What to Expect on your Luxury African Safari | Frequently Asked Questions

What to Expect on your Luxury African Safari | Frequently Asked Questions

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African Safari Frequently Asked Questions

Whether you’re imagining, planning, or about to live your greatest African adventure, we’ve got those burning questions answered! Each of our guides and travel ambassadors share their answers to your African Safari frequently asked questions!

Imagining your African Safari Adventure

When is the best time of year to experience an African Safari?

As much as I love summer in the African wilderness, the dry winter months ‘May – August’ are the optimal months across Southern Africa as temperatures are pleasant, insect life (including mosquitoes) is non-existent, vegetation is thin, grass is low and, as a result, its easier to locate and view the wildlife. As these are ‘zero rainfall’ months, prey species are localized around permanent water sources and their attendant predators are never far.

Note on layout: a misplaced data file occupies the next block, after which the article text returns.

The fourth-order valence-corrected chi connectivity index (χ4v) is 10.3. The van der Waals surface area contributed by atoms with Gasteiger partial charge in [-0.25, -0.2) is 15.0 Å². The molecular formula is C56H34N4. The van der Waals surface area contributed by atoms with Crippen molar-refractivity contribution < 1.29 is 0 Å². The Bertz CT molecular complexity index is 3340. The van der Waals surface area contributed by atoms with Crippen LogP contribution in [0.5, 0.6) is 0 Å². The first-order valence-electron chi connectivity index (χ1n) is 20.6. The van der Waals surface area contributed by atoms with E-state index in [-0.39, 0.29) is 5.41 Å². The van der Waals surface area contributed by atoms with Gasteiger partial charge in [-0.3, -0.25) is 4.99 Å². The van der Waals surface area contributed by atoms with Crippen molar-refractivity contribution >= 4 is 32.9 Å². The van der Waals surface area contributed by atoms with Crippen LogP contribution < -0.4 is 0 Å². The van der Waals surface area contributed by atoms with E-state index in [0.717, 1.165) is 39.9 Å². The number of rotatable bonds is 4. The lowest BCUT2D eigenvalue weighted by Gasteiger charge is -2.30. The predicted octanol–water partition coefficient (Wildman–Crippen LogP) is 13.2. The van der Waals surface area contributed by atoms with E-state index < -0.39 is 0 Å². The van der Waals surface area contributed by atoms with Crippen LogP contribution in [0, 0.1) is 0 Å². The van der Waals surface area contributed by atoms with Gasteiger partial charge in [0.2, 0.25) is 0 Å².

East Africa has two distinct rainfall events (to be avoided!) – the long rains (March/April/May) and the short rains (November/December). Furthermore, the predicted location of the migration (month by month) should always be taken into consideration in the planning process.

-JD Dunn

What is the best duration for an African safari vacation?

10 -14 days. Less than ten days and you feel cheated after such a long journey. More than 14 days can get tired. It’s intense! I prefer leaving before the party is over, wishing I could have more.

-Malcolm Ainscough

When is the best time to view the Great Migration?